Clash of the Dinosaurs
|Clash of the Dinosaurs|
|Country of origin||United States|
|No. of episodes||4|
|Executive producer(s)||Richard Dale, Bill Howard|
|Original channel||Discovery Communications|
|Original airing||December 13, 2009|
- Quetzalcoatlus (not actually a dinosaur, but a pterosaur)
In the first episode the survival strategies of the mid-Cretaceous sauropod Sauroposeidon are contrasted with those of Tyrannosaurus rex. The primary distinction drawn is the difference between Sauroposeidon's speculated r selector method of reproduction (i.e. many offspring with no parental care) versus T. rex's proposed K selector method (i.e. few offspring with very invested parental supervision and care). This conception of T. rex as a nurturing parent borrows from popular depictions of the animal from the past decade, including Universal's The Lost World: Jurassic Park and the BBC's Walking with Dinosaurs series.
The program also highlights the differences between the brains and senses of T. rex and Sauroposeidon, contrasting T. rex's large brain size and well-developed senses of sight and smell with Sauroposeidon's supposedly rudimentary brain and sensorium. This comparison is mostly supposition, as no Sauroposeidon skulls have ever been unearthed. Indeed, the specimen is known entirely from a set of four neck vertebrae, which have identified the species as a sauropod of the family Brachiosauridae, from whose more completely described members Sauroposeidon's anatomy is conjectured.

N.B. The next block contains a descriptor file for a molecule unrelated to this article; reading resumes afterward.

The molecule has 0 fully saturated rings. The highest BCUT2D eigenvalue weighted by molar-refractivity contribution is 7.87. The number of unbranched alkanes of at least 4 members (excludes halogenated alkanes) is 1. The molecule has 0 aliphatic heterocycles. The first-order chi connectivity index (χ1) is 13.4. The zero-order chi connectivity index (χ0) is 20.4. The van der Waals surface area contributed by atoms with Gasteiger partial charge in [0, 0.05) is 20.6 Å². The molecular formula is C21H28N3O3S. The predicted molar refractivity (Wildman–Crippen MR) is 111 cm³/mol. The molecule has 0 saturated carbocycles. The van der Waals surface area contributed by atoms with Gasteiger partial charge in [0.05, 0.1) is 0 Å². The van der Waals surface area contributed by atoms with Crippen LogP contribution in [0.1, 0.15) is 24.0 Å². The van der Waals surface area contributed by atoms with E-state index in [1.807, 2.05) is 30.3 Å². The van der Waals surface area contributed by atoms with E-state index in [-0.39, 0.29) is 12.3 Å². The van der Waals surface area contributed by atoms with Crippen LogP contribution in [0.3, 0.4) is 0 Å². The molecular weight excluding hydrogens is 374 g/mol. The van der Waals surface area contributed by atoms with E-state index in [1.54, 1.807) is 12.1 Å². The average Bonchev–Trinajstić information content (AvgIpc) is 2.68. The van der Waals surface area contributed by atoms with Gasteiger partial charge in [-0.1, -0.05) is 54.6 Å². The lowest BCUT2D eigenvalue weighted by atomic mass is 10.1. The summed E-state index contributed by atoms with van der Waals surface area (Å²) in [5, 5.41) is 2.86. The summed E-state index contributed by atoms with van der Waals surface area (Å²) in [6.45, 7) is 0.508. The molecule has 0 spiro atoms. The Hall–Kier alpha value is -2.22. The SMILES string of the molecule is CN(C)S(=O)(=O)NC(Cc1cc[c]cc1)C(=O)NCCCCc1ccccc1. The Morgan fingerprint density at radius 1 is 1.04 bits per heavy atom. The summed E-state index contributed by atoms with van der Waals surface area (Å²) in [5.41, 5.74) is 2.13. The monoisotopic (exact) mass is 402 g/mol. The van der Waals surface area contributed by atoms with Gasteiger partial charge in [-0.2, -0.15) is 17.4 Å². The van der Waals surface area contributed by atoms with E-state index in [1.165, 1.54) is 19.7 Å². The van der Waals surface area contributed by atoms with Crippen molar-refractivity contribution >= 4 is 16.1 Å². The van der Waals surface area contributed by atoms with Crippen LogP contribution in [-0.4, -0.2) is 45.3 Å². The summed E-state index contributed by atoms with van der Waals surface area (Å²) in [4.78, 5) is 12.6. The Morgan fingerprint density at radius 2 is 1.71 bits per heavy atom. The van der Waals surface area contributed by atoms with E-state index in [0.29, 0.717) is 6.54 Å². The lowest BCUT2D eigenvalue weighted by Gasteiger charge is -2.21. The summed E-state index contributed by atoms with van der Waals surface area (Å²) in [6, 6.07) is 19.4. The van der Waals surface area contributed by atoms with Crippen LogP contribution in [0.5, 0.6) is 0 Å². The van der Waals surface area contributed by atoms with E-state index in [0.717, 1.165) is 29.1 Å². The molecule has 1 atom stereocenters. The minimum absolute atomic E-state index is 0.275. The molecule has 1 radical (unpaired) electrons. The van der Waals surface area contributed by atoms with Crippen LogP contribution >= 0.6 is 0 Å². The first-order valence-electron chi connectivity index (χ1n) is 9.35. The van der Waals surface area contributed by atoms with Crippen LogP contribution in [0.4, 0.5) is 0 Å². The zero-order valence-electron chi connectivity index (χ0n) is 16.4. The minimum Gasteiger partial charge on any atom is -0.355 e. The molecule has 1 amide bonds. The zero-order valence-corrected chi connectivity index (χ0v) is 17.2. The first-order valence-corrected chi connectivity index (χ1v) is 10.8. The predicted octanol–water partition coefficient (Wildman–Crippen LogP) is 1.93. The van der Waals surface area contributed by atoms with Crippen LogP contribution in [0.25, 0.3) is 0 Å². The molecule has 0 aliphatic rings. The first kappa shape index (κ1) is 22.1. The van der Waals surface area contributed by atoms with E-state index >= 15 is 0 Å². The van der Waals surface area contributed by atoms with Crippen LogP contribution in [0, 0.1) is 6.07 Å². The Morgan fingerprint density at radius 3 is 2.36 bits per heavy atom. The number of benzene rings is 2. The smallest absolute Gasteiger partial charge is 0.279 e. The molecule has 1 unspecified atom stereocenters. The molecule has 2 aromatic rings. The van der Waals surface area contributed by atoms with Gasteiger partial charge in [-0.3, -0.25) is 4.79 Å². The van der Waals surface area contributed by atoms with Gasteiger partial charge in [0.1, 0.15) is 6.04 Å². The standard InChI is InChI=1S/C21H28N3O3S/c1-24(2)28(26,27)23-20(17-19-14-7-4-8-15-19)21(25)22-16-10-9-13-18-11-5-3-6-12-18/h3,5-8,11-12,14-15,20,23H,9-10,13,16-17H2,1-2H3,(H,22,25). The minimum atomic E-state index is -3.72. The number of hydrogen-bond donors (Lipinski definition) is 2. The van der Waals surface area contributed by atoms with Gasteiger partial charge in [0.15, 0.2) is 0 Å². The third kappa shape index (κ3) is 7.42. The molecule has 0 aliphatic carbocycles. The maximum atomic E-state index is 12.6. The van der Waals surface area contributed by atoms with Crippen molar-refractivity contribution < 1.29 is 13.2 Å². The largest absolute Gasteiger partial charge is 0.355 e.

This episode tells how predators such as Tyrannosaurus, Deinonychus and Quetzalcoatlus caught their prey.
The defenses used by Sauroposeidon, Parasaurolophus, Ankylosaurus and Triceratops against predators are featured here.
In this final episode, the dinosaurs' reproduction habits and evolution into birds is discussed.
- There is no evidence of Parasaurolophus using ultrasound as defense, and it is unlikely that this was acoustically possible.
- There was no evidence to support that Quetzalcoatlus could see in ultraviolet.
After the series aired, paleontologist Mathew Wedel (who was interviewed for the series) strongly criticized the program, as he had been quote-mined. He was talking about the glycogen body of sauropods, mentioning the invalid theory that it served as a second brain and that its purpose is still uncertain. However, in the actual program, most of what he said had been removed, making it look like he supported the theory that it served as a second brain. After coming in contact with the show's creators, the scene was removed from future broadcasts as well as DVD and Blu-ray releases.
- Wedel, Mathew (15 December 2009). "Lies, damned lies, and Clash of the Dinosaurs". Sauropod Vertebra Picture of the Week. Retrieved 22 May 2011.
- Wedel, Mathew (17 December 2009). "Clash of the Dinosaurs: The Discovery Channel steps up". Sauropod Vertebra Picture of the Week. Retrieved 3 December 2011.